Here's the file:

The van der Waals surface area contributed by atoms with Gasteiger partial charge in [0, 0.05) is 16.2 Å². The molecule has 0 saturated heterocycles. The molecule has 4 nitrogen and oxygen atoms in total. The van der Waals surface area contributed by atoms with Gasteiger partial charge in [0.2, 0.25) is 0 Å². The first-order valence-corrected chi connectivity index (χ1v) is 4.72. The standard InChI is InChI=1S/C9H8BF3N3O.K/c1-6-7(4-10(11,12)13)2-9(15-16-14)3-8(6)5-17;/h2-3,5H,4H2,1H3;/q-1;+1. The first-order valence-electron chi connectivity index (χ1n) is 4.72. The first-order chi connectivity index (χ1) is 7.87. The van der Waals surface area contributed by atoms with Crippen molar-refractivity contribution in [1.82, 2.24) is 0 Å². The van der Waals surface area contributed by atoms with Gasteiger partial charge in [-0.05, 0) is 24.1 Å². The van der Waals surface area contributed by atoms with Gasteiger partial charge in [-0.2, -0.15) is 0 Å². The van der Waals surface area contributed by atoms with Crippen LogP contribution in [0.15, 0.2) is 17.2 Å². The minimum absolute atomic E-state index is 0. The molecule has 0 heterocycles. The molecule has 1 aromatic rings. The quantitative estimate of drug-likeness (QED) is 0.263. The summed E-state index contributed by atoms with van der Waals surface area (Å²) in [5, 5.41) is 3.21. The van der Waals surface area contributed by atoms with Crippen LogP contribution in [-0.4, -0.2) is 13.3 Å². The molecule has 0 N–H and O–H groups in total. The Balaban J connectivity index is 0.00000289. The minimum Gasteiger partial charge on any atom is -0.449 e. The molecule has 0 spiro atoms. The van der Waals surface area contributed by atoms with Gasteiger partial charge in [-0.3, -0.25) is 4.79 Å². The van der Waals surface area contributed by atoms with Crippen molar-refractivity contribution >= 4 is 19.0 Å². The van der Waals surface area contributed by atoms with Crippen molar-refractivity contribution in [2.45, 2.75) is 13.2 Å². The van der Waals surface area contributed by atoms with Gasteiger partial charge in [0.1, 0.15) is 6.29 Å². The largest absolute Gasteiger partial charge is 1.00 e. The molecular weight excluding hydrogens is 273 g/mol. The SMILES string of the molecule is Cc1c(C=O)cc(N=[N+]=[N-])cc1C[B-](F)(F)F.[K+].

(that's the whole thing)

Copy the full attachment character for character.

The van der Waals surface area contributed by atoms with Gasteiger partial charge in [0, 0.05) is 16.2 Å². The molecule has 0 saturated heterocycles. The molecule has 4 nitrogen and oxygen atoms in total. The van der Waals surface area contributed by atoms with Gasteiger partial charge in [0.2, 0.25) is 0 Å². The first-order valence-corrected chi connectivity index (χ1v) is 4.72. The standard InChI is InChI=1S/C9H8BF3N3O.K/c1-6-7(4-10(11,12)13)2-9(15-16-14)3-8(6)5-17;/h2-3,5H,4H2,1H3;/q-1;+1. The first-order valence-electron chi connectivity index (χ1n) is 4.72. The first-order chi connectivity index (χ1) is 7.87. The van der Waals surface area contributed by atoms with Crippen molar-refractivity contribution in [1.82, 2.24) is 0 Å². The van der Waals surface area contributed by atoms with Gasteiger partial charge in [-0.05, 0) is 24.1 Å². The van der Waals surface area contributed by atoms with Gasteiger partial charge in [-0.2, -0.15) is 0 Å². The van der Waals surface area contributed by atoms with Crippen LogP contribution in [0.15, 0.2) is 17.2 Å². The minimum absolute atomic E-state index is 0. The molecule has 0 heterocycles. The molecule has 1 aromatic rings. The quantitative estimate of drug-likeness (QED) is 0.263. The summed E-state index contributed by atoms with van der Waals surface area (Å²) in [5, 5.41) is 3.21. The van der Waals surface area contributed by atoms with Crippen LogP contribution in [-0.4, -0.2) is 13.3 Å². The molecule has 0 N–H and O–H groups in total. The Balaban J connectivity index is 0.00000289. The minimum Gasteiger partial charge on any atom is -0.449 e. The molecule has 0 spiro atoms. The van der Waals surface area contributed by atoms with Gasteiger partial charge in [-0.3, -0.25) is 4.79 Å². The van der Waals surface area contributed by atoms with Crippen molar-refractivity contribution >= 4 is 19.0 Å². The van der Waals surface area contributed by atoms with Crippen molar-refractivity contribution in [2.45, 2.75) is 13.2 Å². The van der Waals surface area contributed by atoms with Gasteiger partial charge in [0.1, 0.15) is 6.29 Å². The largest absolute Gasteiger partial charge is 1.00 e. The molecular weight excluding hydrogens is 273 g/mol. The SMILES string of the molecule is Cc1c(C=O)cc(N=[N+]=[N-])cc1C[B-](F)(F)F.[K+].